A pointless policy meets an unexciting end
A.k.a What was all that suffering for?
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In Nigeria, everything stops for the elections, even Notadeepdive. The elections created one of the slowest news weeks I’ve seen in recent times, especially with how the elections went. Not a single soul wants to read anything that’s not related to how Nigerians want to get their mandate back. It’s tough being a journalist on weeks like this, I tell ya. But at the last minute, I got a reprieve when a Supreme Court ruling threw up something interesting.
A pointless policy meets an unexciting end
When the Central Bank of Nigeria announced the naira redesign policy in October, few people could have figured that it would become such a shitshow. After all, it’s not the first time we’re doing a currency redesign; most times, the new notes are rolled out while the old ones remain in circulation for a year before they’re phased out. It’s a simple process. But the running theme of the CBN under Emefiele has been complicating simple things.
So for months, a routine currency redesign became a source of national frustration. I read so many headlines about it that I nearly lost my mind; I also contributed my own fair share in the newsletter here and here. We considered all the stupid theories of how this was really about preventing vote buying and one time, some guy who a TV station claimed was an economic expert even said the policy would curb inflation.
One Bloomberg article said vote buying declined in Saturday’s elections but the electoral body has bigger problems. Public opinion is that the election was rigged and the credibility of the commission is under question. If the currency redesign policy was to prevent Bola Tinubu from buying votes, what was the plan to ensure INEC was not compromised? It’s hard not to feel like this is an “all this for a drop of blood” moment. If that reference is lost on you, you’re too old.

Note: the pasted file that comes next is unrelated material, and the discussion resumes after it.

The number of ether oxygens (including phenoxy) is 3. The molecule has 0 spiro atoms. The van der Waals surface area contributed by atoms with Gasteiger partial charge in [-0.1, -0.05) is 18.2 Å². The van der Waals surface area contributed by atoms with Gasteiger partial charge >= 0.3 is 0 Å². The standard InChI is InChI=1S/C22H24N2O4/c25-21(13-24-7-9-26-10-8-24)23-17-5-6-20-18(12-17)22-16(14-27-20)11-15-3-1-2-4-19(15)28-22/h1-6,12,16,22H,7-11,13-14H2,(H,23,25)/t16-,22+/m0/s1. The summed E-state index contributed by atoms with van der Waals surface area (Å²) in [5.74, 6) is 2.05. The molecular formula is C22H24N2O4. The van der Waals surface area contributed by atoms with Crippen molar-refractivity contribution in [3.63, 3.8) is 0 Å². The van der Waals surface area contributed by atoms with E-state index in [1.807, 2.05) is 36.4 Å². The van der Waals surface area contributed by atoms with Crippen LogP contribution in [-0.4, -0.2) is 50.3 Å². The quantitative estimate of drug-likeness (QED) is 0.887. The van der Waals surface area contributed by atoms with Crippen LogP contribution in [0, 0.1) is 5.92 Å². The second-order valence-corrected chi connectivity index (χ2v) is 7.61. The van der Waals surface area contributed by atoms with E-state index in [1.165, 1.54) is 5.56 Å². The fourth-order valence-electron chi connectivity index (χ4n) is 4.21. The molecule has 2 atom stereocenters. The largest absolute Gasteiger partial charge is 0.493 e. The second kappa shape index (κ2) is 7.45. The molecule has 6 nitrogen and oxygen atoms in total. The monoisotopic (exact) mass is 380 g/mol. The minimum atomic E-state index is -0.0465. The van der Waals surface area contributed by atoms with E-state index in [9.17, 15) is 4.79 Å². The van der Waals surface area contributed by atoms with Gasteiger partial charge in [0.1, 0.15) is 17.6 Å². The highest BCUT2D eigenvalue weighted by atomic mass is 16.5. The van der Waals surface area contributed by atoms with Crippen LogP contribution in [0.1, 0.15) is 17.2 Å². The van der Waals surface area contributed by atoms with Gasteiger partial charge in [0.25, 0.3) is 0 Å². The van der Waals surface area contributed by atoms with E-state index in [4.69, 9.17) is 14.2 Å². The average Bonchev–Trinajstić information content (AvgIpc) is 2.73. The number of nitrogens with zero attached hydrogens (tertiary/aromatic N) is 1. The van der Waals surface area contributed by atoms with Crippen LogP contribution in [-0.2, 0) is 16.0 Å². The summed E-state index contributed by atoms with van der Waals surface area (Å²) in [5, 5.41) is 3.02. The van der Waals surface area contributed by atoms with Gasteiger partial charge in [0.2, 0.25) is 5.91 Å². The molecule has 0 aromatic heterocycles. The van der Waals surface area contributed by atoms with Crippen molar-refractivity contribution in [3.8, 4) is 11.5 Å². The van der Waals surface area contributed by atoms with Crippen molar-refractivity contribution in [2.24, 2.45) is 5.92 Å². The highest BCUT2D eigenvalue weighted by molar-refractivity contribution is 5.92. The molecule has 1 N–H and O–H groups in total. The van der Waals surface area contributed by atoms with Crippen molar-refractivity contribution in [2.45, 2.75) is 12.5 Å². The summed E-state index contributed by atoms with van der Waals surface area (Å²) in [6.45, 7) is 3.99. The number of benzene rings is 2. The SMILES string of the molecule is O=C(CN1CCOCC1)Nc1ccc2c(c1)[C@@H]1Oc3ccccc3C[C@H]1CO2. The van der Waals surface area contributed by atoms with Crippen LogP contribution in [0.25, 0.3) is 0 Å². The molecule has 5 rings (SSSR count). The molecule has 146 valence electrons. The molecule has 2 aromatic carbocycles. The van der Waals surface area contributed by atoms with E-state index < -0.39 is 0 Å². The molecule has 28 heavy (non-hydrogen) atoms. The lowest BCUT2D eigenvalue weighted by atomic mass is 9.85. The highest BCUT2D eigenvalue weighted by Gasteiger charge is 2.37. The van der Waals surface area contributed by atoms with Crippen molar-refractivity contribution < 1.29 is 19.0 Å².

January’s inflation figures also mean that said the economic expert on TV the other night was full of hot air. In the end, the Supreme Court has put an end to the madness, calling Buhari’s democratic principles into question and extending the validity of the old notes to December 31, 2023. It took longer than expected, but reason has prevailed.
The model vs the underlying risk
I’ve had a lot of time this week to think about the hire-purchase model in the wake of this news report that showed that Moove drivers were protesting in Lagos. If you live under a rock, Moove is the startup that allows drivers to buy new cars (for ride-hailing) with a hire-purchase model. It also links them with Uber, making its payment collection from the drivers fairly easy.
If you live in Lagos and Accra, then you probably know as those super tiny cars with those red Moove stickers on the windows. In Ghana, it feels like you see them everywhere and in Lagos, they’ve formed the backbone of Uber Go, a value category for Uber. It feels like a brilliant, win-win for Uber and customers, but the drivers say that they get a sour deal. Per this TechCabal article, “The drivers say that they are forced to work for 12 hours, complete 12 rides daily for 6 days a week, and remit $20 (₦9,400) every day to Moove while still having to pay a commission to Uber.”
If your instinct is to bash Moove and think of them as this evil corporation, that’s completely normal. But when you do the maths, you realise that it’s an impossible situation. The hire-purchase model itself is simple, allowing drivers to use the car and earn money while repaying weekly. Where the math struggles a bit is the pricing of new cars in Nigeria, the absence of any robust car financing options, and basically pricing in the risk.
With the car priced at N9 million, the cheapest interest rate I could find on cars was 20% (Alt Drive by Sterling). When you realise that the company has to also price in the risk of the loans, it makes the maths a lot more difficult- I think about it a lot like the retail lenders. Most digital lenders have high interest rates because the majority of the population can’t access loans. It makes the argument that most of these loans are subprime.
So what gives? Much like the retail lending sector, there need to be more (and bigger players) that offer auto-financing. GTBank’s QuickCredit for instance, crashed interest rates to an industry low 1.33% monthly, eventually forcing others to have fairly reasonable rates. We’re still some way off, but you get the sense that there’s progress in that sector. I feel much the same way about Moove’s model; the risks are high, the cost of financing is likely equally high, and drivers will always feel taken for granted given how long and hard they have to work to repay weekly in the middle of biting inflation.
That’s about it for this week!
What I’ve been reading
Klarna posted a loss of $1 billion in 2022, its highest ever
Nigeria’s wonky currency redesign policy stalls growth
A tale of shipwreck, murder and mutiny
See you on Sunday!